April is normally a time of expansion for the colony. If the weather is kind, i.e. above 10°C and dry, the bees will be able to forage for pollen and nectar and the queen will increase her rate of laying. As long as the colony has a strong and healthy queen all should be well, but do remember that the colony needs space for storage of honey, eggs and brood as well as for the growing population. Space helps to delay the inevitable urge to swarm – a natural occurrence. If in doubt, add a super. Swarming is nature’s way of replacing colonies that may have died out. The total number of colonies in any one area is restricted in the same way as many forms of ‘wild’ livestock – that is by the available food supply.

Choose a warm, sunny day. Decide beforehand your reason for opening the hive, which is probably to ascertain whether:

  • the queen is laying (it is not necessary to find or see the queen). If eggs are seen in a regular pattern and there is unsealed worker brood, that is all that is needed for now
  • the colony has adequate room for population expansion and nectar storage. The brood box has a pre-determined number of combs, but supers can be added to accommodate colony needs
  • towards the end of April, do any combs need to be replaced? These can be removed and replaced with frames of foundation. Look to replace around three per year
  • swarm control / supering. It is very likely that strong colonies will soon be making early swarming preparations. Congestion is a major trigger so, as soon as the bees are covering 9 – 10 combs, scrape the top bars of the brood frame clear of brace comb, place the cleaned queen excluder on top, then add the supers. If you have oil seed rape in your area, it is good practice to place two supers on strong stocks, closing off with the crown board and roof

Swarming can be controlled by a variety of methods. Simple removal of queen cells, ideally before they are fully sealed, or removal of two combs of sealed worker brood (remove bees, replaced by two empty frames) which can be given to less populated colonies (providing the donor hive is free of disease).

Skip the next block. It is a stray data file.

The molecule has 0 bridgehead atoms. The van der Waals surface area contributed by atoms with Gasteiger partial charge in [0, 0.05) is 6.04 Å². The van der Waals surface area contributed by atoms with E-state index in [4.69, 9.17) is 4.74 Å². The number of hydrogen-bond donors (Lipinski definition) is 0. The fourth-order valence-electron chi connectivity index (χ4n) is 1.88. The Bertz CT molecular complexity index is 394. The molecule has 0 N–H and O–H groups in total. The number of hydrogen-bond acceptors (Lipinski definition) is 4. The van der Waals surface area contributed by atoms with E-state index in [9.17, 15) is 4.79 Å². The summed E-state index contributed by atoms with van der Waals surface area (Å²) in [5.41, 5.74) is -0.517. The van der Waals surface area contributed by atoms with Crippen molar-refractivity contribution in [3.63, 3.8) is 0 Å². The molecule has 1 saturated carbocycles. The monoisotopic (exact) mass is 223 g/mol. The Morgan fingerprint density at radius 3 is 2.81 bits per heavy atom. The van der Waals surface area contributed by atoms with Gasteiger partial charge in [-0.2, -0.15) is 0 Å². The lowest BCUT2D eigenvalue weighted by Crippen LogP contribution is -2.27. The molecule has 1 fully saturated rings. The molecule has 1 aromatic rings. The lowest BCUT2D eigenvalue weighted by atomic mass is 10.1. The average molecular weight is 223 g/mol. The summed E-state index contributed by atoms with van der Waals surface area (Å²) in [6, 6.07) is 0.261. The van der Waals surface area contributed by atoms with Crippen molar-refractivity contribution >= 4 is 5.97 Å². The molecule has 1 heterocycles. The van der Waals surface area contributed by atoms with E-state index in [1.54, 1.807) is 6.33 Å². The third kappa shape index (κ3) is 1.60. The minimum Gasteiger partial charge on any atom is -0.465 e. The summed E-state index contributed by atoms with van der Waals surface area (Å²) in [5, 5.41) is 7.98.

Colony Inspection needs to be at regular intervals of between 7 to 10 days from mid-April until approximately mid-July. If a colony is requeened because it has swarmed or has had brood / bees removed, swarming risk is reduced, but there are no guarantees.

Queenless colony

It is often difficult to be 100% certain if a colony is totally queenless, but there are several good indicators:

  • Are there any emergency queen cells built straight out from the face of the comb?
  • Is there an absence of eggs and unsealed brood?
  • Are there any “hatched” queen cells?
  • Has the super been checked in case the queen has gone upstairs through the queen excluder?

If all avenues are exhausted then place a marked frame from another colony (brush off adhering bees) of young unsealed worker brood in the centre of the brood nest of the problem hive. Re-inspect 3 – 7 days later. If queen cells have been started then colony is probably queenless, if not, then there is a likelihood of a virgin queen being present. Close the hive and leave undisturbed for six weeks then check for eggs and young brood. If the bees are quiet and brood is
present all is well, close up the hive and record your findings.